War, personally

I usually don’t share  personal observations and reactions.

So many of my friends have asked, however, that I feel I must describe  the latest developments here in Israel.

After years of  Hamas bombing  our southern towns, villages, and kibbutzim, to our collective relief,  we  responded mightedly by air.

This was not enough.

Since we left Gaza  in 2005, instead of building hospitals, factories, and other things to improve the life of their people,  Hamas has been building warren-like underground tunnels.  At first, these facilitated passage of  foods, medicines, goods.  In time, however, they were transformed into fortified war-tunnels– conduits for smuggling arms/missiles  in — and conduits  for clandestinely  entering Israel for attacks and kidnapping.

After a massive national draft,  and  hundreds of rockets reaching as far as Jerusalem, Tel Aviv, and Haifa (80% of the country– think from the East Coast to Colorado)– as well as  an agreement for  a cease fire WHICH THE HAMAS BROKE–our ground forces entered Gaza.  Because the area is so small– and so densely populated– we expect  many battle casualties.  But no country would agree  to live under rocket fire.

Our soldiers  are our children, our brothers, our uncles, our cousins. our husbands.  Gilad, a 39 year old father of 5  who serves in the Engineering Corps, is taking  apart bombs and  booby traps.  Gabi, a 19 year old  far from his home in  London,  is a battle medic  also under fire…. just two examples of thousands  Religious or not, they were sent with a prayer: you are fighting for your home, your family, your fight is holy. God bless, amen selah.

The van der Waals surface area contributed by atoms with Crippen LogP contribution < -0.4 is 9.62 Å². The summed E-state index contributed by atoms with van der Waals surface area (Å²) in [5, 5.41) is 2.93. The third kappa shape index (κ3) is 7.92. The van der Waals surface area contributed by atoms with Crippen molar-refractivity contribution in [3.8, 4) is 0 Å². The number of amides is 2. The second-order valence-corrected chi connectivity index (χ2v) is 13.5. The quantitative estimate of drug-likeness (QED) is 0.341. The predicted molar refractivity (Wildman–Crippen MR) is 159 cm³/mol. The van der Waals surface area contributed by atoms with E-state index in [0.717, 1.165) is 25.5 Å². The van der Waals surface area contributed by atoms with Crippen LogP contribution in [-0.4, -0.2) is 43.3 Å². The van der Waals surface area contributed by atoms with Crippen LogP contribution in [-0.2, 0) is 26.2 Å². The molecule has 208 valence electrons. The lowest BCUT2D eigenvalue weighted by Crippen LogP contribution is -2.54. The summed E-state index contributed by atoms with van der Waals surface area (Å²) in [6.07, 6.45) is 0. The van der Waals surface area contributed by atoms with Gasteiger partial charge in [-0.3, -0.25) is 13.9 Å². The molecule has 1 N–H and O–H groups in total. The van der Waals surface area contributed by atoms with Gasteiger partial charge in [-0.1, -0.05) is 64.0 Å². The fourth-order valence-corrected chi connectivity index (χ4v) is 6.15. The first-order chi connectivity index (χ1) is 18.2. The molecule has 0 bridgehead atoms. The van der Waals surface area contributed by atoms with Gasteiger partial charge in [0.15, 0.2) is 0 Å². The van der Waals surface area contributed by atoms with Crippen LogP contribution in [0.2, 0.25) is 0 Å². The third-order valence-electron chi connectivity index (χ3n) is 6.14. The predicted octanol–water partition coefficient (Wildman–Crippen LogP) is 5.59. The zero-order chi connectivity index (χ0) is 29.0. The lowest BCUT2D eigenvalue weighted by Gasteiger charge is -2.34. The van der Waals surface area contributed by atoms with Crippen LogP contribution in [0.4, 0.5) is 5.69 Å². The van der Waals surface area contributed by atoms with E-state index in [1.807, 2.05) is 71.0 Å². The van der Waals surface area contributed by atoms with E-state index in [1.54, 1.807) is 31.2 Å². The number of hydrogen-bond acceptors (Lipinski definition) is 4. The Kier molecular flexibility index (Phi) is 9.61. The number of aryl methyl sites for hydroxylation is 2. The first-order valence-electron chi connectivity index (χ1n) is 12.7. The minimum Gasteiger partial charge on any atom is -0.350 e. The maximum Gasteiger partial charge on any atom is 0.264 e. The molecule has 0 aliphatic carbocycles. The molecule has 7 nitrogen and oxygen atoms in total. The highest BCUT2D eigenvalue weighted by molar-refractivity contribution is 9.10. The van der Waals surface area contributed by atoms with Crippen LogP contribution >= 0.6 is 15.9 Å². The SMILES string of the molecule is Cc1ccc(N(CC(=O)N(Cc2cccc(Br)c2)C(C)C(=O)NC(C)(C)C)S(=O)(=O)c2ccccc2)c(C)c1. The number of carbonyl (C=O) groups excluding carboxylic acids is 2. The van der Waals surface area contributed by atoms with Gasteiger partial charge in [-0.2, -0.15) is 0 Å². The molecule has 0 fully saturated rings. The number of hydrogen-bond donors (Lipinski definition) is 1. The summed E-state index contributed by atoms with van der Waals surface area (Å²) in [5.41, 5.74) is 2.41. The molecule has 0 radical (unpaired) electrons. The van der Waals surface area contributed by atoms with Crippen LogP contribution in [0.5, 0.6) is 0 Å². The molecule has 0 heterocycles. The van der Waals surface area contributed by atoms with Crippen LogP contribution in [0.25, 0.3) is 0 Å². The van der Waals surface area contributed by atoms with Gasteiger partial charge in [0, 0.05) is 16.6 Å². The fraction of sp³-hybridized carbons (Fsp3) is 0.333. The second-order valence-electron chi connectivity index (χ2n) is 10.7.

And on the home front?   We  endure bombs, one-after-another  (depending on where we live) many times a day.  It  becomes routine.  You  cook,   you shop, you drive, you linger in a mall or  in an outdoor café– but your ears are tuned …. just in case.    There’s no mistaking a siren.  It cuts your soul,  throbs like a heartbeat, danger! danger!

What do you do? You panic. You turn off the gas, you grab your keys,  you pull your car over to the side of the road, you  run to a shelter. If you have one.  If you have enough timeOr you lay down, cover your head, and pray.

You have

15 seconds if you live along the Gazan border

30 seconds if you live a bit   farther, then 45, 60, 90, and  3 minutes….. not enough time to think, barely enough time to react.

And us?

We share a shelter with 2 other families.  We rarely go there, instead preferring to lie on the floor at home, hands over our heads.

N, in Jerusalem, has no shelter.  She sits in the bathroom, one without tiled walls or mirrors– which would injure  her  from explosion or implosion.

E, who  works in Tel Aviv where rockets often fall,  has access to a  bomb-proof area. But he gets to work by electric bike, 20 minutes each way.  Outside.    When need be, he ducks into  the nearest building,  crouches by the nearest concrete wall.

He, his pregnant wife,  and their  1 year old, live in Ramat Gan, just outside Tel Aviv.  They either sleep at his in-laws, who have a bomb shelter at home ( required in all recently built houses)–  or  they  go outside, downstairs, and cower under a stairwell.  While holding the baby—-awake or asleep.

The baby spends 9 hours a day at day care, where there is no shelter at all.  The kids just lie down.




But  how can you make a baby–just beginning to walk–stay still?

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